Back in the old days (before I had kids and lived in a big fancy house), I lived a simple life. I had small apartments with roommates, and kept my expenses really low. Less than $10 a day (not including rent).
I cooked much of my own food (like today), but I did so with a very limited set of culinary tools — Two knives, some mixing bowls, a microwave, and a rice cooker. Sure, I could have eaten out, but I chose to save my money instead.
I really loved having that rice cooker back in my younger days — For less than $15 I could buy a 20 pound bag of rice. Combine it with frugal toppings, and I had some very affordable and healthy meals!
Normally I try to avoid these single purpose kitchen gadgets — They’re usually a waste of money. Instead, I prefer “general use” kitchen implements (aka multitaskers) — The kind of tools that get used all the time instead of gadgets that get stashed in a drawer.
So how exactly does a rice cooker fit into my multi-use ethos?
A rice cooker was the very first kitchen appliance I ever owned. I first picked one up back in college because the dormitories didn’t allow most forms of cooking. But the use of rice cookers and microwaves was considered OK.
Thus began my long love affair with the rice cooker.
That original model was very basic model, but it still cooked perfect rice. It looked a lot like this simple and affordable Tiger model (which costs a mere $68):
These days our family has upgraded to a fancier induction heating model.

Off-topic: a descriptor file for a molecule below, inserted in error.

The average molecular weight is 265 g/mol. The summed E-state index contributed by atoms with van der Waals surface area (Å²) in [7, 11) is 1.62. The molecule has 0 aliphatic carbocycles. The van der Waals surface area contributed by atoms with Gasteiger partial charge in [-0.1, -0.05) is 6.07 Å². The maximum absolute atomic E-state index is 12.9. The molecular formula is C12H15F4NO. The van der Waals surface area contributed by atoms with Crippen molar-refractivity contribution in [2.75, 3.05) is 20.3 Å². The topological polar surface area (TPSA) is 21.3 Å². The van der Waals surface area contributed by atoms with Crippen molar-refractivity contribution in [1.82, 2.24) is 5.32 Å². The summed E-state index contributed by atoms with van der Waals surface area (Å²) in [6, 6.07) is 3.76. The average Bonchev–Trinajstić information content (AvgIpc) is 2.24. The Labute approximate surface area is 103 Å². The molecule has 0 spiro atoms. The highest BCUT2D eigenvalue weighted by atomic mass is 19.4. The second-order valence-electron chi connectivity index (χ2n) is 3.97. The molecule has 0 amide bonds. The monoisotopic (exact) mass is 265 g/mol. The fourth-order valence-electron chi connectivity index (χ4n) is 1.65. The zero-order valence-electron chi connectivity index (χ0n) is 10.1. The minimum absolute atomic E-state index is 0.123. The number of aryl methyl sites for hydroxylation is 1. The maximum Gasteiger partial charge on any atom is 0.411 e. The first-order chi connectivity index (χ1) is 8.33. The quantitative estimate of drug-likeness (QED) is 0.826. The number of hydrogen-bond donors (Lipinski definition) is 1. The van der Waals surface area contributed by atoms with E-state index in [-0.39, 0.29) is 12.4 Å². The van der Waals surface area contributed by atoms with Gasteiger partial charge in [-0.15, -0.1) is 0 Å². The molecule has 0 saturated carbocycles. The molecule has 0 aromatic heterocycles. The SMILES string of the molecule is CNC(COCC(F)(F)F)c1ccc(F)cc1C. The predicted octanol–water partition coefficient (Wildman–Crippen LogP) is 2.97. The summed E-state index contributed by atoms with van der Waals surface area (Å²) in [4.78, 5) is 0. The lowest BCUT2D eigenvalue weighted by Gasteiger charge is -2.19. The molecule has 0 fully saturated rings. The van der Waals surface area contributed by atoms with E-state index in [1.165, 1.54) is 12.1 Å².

While both models worked great, I’ve got to say that I prefer the new induction heating models. It cooks fast and evenly. Literally, every pot of rice has been perfect. It never burns or sticks.
For a single guy with little cooking skill, minimal space, and a desire to save money — a rice cooker is a perfect first kitchen appliance.
Although not widely publicized, rice cookers are incredibly versatile tools that are able to cook a wide variety of dishes.
I’m not kidding! They cook more than just rice!
The secret in making good use of a rice cooker is understanding how it works — It brings water to a boil (212F or 100C) for either a set amount of time, or until the water cooks off.
If the temperature rises significantly above boiling this usually means all water has been boiled off, and the power level is reduced.
Many newer rice cookers now reduce the power to a warming level. This typically holds a temperature of 150F (65C).
Keeping this temperature profile in mind, we can utilize the rice cooker to make a wide variety of foods. Many of which might surprise you…
Beans & Lentils
Probably the first dish everyone tries outside of rice, is throwing beans into the rice cooker. And it works perfect. Like magic, rice and beans work well together, and form the basis of many a cheap and flavorful dish.
One of my favorite dishes to cook in the rice cooker is lentils.
Yes, I know lentils can be cooked over the stove in a pot, just like rice. This same cooking method has all the same problems as cooking rice: The potential for the pot boiling over, and burning to the bottom of the pan.
To avoid these issues, the chef has to closely monitor the temperature and stir the lentils occasionally… That’s boring as shit!